12/05/2011 04:32:00 PM EST
Shareholder Activism in Uncertain Times
The recent Governance Watch webcast, Shareholder
Activism in Uncertain Times, raised important questions for both
management and boards to consider in the midst of an economic climate that is
making many companies particularly attractive to activist shareholders, and
potentially vulnerable to aggressive moves that could force a board to take
actions that may not be in the best long-term interest of the company or the
majority of its investors.
The roundtable discussion was moderated by Ethan
Klingsberg, a partner at Cleary Gottlieb Steen & Hamilton LLP, and
featured three guests:
- Kathy Bostjancic, director for Macroeconomic Analysis
at The Conference Board;
- Timothy Ingrassia, co-chairman of Global Mergers &
Acquisitions at Goldman Sachs; and
- Glenn Eisenberg, CFO at Timken Co. and a director at
both Alpha Natural Resources and Family Dollar Stores.
Bostjancic started the discussion by summarizing the
current economic situation and outlook, noting that although the U.S. economy
may avoid falling into another official recession, growth is likely to remain very slow through early 2012.
Looking at the third-quarter results, Bostjancic said one
surprise was that business investment was up more than 16 percent in real terms
for the quarter. That contrasts sharply with the results of a recent CEO
confidence survey conducted by The Conference Board, which show CEO confidence
plummeting during the last quarter. Bostjancic said it is too early to tell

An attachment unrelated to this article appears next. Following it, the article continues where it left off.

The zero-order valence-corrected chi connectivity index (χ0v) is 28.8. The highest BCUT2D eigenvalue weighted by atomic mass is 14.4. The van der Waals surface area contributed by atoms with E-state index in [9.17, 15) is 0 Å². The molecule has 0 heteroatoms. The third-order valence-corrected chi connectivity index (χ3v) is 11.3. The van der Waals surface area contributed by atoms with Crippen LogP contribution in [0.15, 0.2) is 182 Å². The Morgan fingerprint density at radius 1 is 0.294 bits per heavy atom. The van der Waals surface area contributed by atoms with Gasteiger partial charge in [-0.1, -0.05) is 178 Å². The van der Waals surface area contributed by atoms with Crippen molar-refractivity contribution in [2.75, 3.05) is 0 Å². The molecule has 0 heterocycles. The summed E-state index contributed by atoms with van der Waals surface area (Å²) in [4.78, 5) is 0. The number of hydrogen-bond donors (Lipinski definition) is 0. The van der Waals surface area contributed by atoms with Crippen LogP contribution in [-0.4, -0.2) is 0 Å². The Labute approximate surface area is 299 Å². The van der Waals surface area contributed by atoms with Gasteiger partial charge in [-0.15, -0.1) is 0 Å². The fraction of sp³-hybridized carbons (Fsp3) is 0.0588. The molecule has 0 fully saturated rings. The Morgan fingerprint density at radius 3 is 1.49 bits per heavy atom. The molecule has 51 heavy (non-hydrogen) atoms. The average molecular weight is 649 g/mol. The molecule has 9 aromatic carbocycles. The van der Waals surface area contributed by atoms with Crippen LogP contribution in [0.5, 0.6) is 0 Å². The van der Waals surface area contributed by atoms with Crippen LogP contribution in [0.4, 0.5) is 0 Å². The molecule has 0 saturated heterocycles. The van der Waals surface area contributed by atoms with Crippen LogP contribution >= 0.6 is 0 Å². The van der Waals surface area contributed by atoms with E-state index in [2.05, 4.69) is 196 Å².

which of these factors is the outlier-whether CEO confidence will improve or
business investment will slow-but meanwhile the latest profit numbers look
good. As a result, cash is accumulating on many corporate balance sheets.
According to Bostjancic, liquid cash now accounts for 7.1
percent of corporate assets, the highest percentage in nearly half a century,
since the fourth quarter of 1963. Prior to the recession, liquid cash was 5.3
percent of corporate assets. From 1980 through 2007, the average was 4.5
In addition, that 16-percent uptick in business
investment last quarter is somewhat deceptive. Typically, when profits rise,
investment in equipment and software keep pace almost dollar for dollar, but
those investments are currently far below what one would expect given the size
of corporate profits. The current gap between profits and spending on equipment
and software is $431 billion, the largest in post-war history. That 16-percent
increase may be a positive sign, and a small move toward closing the gap, but
we still have a long way to go.
Read the rest of this article on the Governance Center Blog
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